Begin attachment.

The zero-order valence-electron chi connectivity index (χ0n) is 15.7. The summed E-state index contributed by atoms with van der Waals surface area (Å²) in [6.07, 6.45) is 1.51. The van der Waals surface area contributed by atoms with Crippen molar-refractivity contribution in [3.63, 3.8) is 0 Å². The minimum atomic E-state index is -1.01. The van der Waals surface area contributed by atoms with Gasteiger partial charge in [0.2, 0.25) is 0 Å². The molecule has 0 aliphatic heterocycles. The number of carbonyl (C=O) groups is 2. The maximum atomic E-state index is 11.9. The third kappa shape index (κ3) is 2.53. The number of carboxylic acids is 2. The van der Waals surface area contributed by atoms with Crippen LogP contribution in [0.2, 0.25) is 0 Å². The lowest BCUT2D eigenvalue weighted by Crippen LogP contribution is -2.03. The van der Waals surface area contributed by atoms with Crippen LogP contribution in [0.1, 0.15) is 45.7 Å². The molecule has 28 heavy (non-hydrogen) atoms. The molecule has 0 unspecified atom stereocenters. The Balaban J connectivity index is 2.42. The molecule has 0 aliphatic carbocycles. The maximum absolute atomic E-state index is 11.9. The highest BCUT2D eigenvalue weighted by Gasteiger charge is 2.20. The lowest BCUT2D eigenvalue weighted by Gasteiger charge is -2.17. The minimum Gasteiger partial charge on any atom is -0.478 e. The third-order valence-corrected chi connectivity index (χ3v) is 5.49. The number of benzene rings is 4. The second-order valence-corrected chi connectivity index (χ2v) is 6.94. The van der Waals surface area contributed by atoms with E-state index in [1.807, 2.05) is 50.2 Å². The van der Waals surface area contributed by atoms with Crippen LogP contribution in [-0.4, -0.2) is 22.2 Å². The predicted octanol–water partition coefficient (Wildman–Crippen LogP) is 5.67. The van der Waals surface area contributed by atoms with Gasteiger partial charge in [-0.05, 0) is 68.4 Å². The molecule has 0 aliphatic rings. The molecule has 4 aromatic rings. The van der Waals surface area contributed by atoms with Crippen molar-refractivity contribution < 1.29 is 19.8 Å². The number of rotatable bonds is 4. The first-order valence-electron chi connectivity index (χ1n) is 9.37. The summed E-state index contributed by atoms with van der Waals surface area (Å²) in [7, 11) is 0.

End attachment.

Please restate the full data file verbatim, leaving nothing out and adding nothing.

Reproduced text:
The zero-order valence-electron chi connectivity index (χ0n) is 15.7. The summed E-state index contributed by atoms with van der Waals surface area (Å²) in [6.07, 6.45) is 1.51. The van der Waals surface area contributed by atoms with Crippen molar-refractivity contribution in [3.63, 3.8) is 0 Å². The minimum atomic E-state index is -1.01. The van der Waals surface area contributed by atoms with Gasteiger partial charge in [0.2, 0.25) is 0 Å². The molecule has 0 aliphatic heterocycles. The number of carbonyl (C=O) groups is 2. The maximum atomic E-state index is 11.9. The third kappa shape index (κ3) is 2.53. The number of carboxylic acids is 2. The van der Waals surface area contributed by atoms with Crippen LogP contribution in [0.2, 0.25) is 0 Å². The lowest BCUT2D eigenvalue weighted by Crippen LogP contribution is -2.03. The van der Waals surface area contributed by atoms with Crippen LogP contribution in [0.1, 0.15) is 45.7 Å². The molecule has 28 heavy (non-hydrogen) atoms. The molecule has 0 unspecified atom stereocenters. The Balaban J connectivity index is 2.42. The molecule has 0 aliphatic carbocycles. The maximum absolute atomic E-state index is 11.9. The highest BCUT2D eigenvalue weighted by Gasteiger charge is 2.20. The lowest BCUT2D eigenvalue weighted by Gasteiger charge is -2.17. The minimum Gasteiger partial charge on any atom is -0.478 e. The third-order valence-corrected chi connectivity index (χ3v) is 5.49. The number of benzene rings is 4. The second-order valence-corrected chi connectivity index (χ2v) is 6.94. The van der Waals surface area contributed by atoms with E-state index in [1.807, 2.05) is 50.2 Å². The van der Waals surface area contributed by atoms with Crippen LogP contribution in [-0.4, -0.2) is 22.2 Å². The predicted octanol–water partition coefficient (Wildman–Crippen LogP) is 5.67. The van der Waals surface area contributed by atoms with Gasteiger partial charge in [-0.05, 0) is 68.4 Å². The molecule has 0 aliphatic rings. The molecule has 4 aromatic rings. The van der Waals surface area contributed by atoms with Crippen molar-refractivity contribution < 1.29 is 19.8 Å². The number of rotatable bonds is 4. The first-order valence-electron chi connectivity index (χ1n) is 9.37. The summed E-state index contributed by atoms with van der Waals surface area (Å²) in [7, 11) is 0.